Faroese is a member of the North Germanic branch of the Indo-European language group. Like Icelandic and Norwegian, it is descended from Norse. Although written Faroese resembles Icelandic and Norwegian, it is not mutually intelligible with either language in speech.
Having been outlawed by the Danes, Faroese finally replaced Danish in 1937 as the official language for education, in 1938 in church usage, and in 1948 as the national language under the the Home Rule Act of the Faroes. However, Faroese did not become the common language of media and advertising until the 1980s; today, the language has thrived to such an extent that, in education, Danish is considered to be a foreign language.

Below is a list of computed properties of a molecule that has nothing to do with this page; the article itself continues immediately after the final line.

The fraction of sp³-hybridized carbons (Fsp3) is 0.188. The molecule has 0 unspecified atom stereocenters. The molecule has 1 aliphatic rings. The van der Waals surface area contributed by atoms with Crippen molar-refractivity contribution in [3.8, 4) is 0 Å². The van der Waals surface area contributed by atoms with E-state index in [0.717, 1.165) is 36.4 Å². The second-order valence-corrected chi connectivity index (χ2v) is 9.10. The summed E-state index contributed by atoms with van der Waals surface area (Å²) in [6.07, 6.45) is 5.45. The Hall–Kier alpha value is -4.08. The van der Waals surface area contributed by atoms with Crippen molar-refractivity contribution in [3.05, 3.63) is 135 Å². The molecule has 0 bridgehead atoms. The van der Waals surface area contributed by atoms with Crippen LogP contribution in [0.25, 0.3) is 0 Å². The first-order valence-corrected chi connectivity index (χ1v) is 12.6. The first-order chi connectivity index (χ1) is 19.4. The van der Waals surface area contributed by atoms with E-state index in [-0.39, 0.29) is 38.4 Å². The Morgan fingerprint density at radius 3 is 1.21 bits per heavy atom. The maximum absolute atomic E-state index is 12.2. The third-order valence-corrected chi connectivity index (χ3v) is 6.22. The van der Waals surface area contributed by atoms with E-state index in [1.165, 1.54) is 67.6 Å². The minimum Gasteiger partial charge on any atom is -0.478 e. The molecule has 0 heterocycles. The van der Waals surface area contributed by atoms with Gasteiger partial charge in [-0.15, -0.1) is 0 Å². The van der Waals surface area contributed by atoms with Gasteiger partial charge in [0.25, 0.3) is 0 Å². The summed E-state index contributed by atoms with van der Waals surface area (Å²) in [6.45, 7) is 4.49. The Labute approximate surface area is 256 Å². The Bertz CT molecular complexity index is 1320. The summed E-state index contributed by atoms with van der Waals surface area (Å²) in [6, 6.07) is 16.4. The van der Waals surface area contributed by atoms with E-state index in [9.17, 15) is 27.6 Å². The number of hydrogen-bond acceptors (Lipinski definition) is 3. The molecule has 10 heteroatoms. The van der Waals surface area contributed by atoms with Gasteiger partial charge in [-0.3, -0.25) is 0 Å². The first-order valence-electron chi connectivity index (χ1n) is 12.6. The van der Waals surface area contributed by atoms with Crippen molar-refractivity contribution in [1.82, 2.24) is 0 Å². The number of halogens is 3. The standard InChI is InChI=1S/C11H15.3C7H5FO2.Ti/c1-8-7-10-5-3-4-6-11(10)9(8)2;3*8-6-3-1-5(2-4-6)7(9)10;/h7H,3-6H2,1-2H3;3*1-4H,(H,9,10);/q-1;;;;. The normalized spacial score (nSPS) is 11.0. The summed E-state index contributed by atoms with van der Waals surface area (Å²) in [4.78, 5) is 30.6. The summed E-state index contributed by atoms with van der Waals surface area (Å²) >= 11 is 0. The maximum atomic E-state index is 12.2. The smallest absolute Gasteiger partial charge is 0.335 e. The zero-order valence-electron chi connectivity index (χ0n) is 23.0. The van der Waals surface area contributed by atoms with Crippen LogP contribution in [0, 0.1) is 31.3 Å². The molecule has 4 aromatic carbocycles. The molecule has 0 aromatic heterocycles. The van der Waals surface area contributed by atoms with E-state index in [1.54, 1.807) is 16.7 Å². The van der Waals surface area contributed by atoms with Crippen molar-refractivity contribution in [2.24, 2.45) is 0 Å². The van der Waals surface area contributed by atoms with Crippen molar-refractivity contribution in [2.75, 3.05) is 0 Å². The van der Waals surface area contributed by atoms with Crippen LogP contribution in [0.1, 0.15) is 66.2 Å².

Today, Faroese is spoken by about 66 000 people, about a third of whom live abroad in Denmark, where it is recognized as a minority language. After Danish, Icelandic and English, the fourth most common language spoken in the Faroe Islands is Filipino, which makes it into the charts with just 100 speakers.
For more information contact us here: Faroese Translation Services.